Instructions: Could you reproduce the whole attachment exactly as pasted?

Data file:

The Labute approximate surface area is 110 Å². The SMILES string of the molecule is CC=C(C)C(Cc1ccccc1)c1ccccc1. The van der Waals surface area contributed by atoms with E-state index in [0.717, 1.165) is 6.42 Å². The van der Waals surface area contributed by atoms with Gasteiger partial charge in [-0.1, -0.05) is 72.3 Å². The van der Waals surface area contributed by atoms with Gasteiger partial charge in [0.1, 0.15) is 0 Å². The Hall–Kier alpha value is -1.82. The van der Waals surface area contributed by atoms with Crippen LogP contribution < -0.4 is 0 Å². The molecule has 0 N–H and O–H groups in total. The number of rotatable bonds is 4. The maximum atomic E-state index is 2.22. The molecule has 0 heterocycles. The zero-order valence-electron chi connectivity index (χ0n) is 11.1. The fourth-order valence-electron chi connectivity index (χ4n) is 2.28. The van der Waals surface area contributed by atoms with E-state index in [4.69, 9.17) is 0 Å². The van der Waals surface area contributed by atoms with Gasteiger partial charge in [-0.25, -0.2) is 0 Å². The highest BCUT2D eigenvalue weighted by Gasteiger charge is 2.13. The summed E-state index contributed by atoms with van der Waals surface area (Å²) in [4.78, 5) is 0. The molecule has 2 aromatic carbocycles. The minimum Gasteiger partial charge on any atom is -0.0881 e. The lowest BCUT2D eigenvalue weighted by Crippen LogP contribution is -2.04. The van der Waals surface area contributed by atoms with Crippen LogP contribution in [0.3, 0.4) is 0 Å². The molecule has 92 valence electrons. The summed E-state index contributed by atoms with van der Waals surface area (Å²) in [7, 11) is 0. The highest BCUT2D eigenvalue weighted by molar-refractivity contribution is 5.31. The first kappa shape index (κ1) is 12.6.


The Labute approximate surface area is 110 Å². The SMILES string of the molecule is CC=C(C)C(Cc1ccccc1)c1ccccc1. The van der Waals surface area contributed by atoms with E-state index in [0.717, 1.165) is 6.42 Å². The van der Waals surface area contributed by atoms with Gasteiger partial charge in [-0.1, -0.05) is 72.3 Å². The van der Waals surface area contributed by atoms with Gasteiger partial charge in [0.1, 0.15) is 0 Å². The Hall–Kier alpha value is -1.82. The van der Waals surface area contributed by atoms with Crippen LogP contribution < -0.4 is 0 Å². The molecule has 0 N–H and O–H groups in total. The number of rotatable bonds is 4. The maximum atomic E-state index is 2.22. The molecule has 0 heterocycles. The zero-order valence-electron chi connectivity index (χ0n) is 11.1. The fourth-order valence-electron chi connectivity index (χ4n) is 2.28. The van der Waals surface area contributed by atoms with E-state index in [4.69, 9.17) is 0 Å². The van der Waals surface area contributed by atoms with Gasteiger partial charge in [-0.25, -0.2) is 0 Å². The highest BCUT2D eigenvalue weighted by Gasteiger charge is 2.13. The summed E-state index contributed by atoms with van der Waals surface area (Å²) in [4.78, 5) is 0. The molecule has 2 aromatic carbocycles. The minimum Gasteiger partial charge on any atom is -0.0881 e. The lowest BCUT2D eigenvalue weighted by Crippen LogP contribution is -2.04. The van der Waals surface area contributed by atoms with Crippen LogP contribution in [0.3, 0.4) is 0 Å². The molecule has 92 valence electrons. The summed E-state index contributed by atoms with van der Waals surface area (Å²) in [7, 11) is 0. The highest BCUT2D eigenvalue weighted by molar-refractivity contribution is 5.31. The first kappa shape index (κ1) is 12.6.